Again he trailed off ominously, and Hendel shot the Elven brothers a glance that left no doubt in their minds what would have happened if the brothers had had another altercation. Durin frowned in disbelief, wondering what sort of person would take sides against a man like Balinor. The tall borderman had repeatedly proved his courage and strength of character during their dangerous journey to Paranor, and even Allanon had relied heavily on him. Yet his brother had deliberately and vindictively turned against him. The Elf felt a deep sadness for this brave warrior, returned to a homeland where peace even in his own family was denied him.

  “You must believe me when I tell you that my brother was not always like that—nor do I believe he is now a bad man,” Balinor continued, more as if he were explaining it to himself than to the others. “This mystic Stenmin has some kind of hold over Palance that provokes him into these rages, turning him against me and what he knows to be right.”

  “There is more to him than that,” Hendel interrupted sharply. “Palance is an idealistic fanatic—he seeks the throne and turns against you under pretext of upholding the interests of the people. He is choking on his own self-righteousness.”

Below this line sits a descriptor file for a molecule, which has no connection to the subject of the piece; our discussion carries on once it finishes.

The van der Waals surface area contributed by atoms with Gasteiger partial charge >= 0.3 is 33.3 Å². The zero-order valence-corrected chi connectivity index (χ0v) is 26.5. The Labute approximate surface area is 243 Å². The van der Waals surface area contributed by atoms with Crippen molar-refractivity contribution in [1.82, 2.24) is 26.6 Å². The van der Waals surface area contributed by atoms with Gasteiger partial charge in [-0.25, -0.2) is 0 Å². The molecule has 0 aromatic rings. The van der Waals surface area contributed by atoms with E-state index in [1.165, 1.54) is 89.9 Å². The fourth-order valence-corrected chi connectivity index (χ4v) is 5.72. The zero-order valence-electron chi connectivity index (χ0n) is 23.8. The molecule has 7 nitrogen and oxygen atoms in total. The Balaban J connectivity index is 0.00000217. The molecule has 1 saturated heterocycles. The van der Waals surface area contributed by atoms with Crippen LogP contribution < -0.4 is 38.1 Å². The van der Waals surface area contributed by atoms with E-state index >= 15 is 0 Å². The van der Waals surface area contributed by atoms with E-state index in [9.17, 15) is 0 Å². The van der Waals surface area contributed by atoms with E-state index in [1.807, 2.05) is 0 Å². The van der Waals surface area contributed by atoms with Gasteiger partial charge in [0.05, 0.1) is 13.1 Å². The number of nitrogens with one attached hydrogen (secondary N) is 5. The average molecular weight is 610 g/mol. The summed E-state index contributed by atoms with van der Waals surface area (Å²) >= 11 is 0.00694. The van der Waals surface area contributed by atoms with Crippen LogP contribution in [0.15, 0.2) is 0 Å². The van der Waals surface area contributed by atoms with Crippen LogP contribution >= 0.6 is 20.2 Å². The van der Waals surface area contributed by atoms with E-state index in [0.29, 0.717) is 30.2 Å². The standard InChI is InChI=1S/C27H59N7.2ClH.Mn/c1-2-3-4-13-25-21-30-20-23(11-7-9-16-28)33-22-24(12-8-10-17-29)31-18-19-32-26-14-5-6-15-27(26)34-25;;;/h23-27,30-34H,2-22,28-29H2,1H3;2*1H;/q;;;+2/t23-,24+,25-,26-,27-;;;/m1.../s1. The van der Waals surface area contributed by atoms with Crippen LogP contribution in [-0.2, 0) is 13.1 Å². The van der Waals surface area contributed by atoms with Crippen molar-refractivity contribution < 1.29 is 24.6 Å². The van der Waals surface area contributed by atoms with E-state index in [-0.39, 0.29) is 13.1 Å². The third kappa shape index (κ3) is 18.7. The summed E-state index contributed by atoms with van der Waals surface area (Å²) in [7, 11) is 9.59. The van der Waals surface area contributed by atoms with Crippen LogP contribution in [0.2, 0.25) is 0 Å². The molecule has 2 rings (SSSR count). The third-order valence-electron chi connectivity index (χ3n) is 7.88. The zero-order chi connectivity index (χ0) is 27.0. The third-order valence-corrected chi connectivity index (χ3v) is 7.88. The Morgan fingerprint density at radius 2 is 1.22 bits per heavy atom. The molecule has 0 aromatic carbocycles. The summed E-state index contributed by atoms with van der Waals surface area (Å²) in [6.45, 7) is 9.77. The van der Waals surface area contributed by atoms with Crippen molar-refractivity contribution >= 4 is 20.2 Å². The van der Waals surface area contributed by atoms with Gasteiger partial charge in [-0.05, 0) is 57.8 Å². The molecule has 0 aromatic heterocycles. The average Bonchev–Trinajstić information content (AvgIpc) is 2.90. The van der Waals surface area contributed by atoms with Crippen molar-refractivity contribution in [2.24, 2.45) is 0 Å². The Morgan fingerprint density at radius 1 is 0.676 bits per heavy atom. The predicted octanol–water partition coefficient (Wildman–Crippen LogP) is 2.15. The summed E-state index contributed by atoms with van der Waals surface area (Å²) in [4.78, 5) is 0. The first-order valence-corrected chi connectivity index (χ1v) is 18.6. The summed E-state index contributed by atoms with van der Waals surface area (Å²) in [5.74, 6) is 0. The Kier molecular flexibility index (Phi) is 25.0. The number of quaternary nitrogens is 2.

“Perhaps you are right, Hendel,” Balinor conceded quietly. “But he is still my brother, and I love him.”

  “That’s what makes him so dangerous,” the Dwarf declared, standing before the tall borderman, meeting his gaze squarely. “He no longer loves you.”

  Balinor did not reply, but stared into the plainlands to the west and toward the city of Tyrsis. The others remained silent for a few minutes, leaving the brooding Prince to his own thoughts. Finally he turned back to them, his face relaxed and calm, looking as if the whole matter had never come up.

  “Time to be moving on. We want to reach the walls of the city before nightfall.”

  “I’m going no farther with you, Balinor,” Hendel interjected quickly. “I must return to my own land and help prepare the Dwarf armies against an invasion of the Anar.”

  “Well, you can rest in Tyrsis for tonight and leave tomorrow,” Dayel replied quickly, knowing how tired they all were and anxious for the Dwarf’s safety.

  Hendel smiled patiently, then shook his head.

  “No, I must travel at night in these lands. If I stay the night in Tyrsis, I lose a whole day’s travel, and time is very precious to us all. The entire Southland stands or falls on how quickly we can assemble our armies into a combined fighting unit to strike back at the Warlock Lord. If Shea and the Sword of Shannara are lost to us, then our armies are all we have left. I will travel to Varfleet and rest there. Take care, my friends. Luck to you in the days ahead.”

  “And to you, brave Hendel.” Balinor extended a great hand. Hendel clasped it warmly, then those of the Elven brothers, and disappeared into the forests with a parting wave.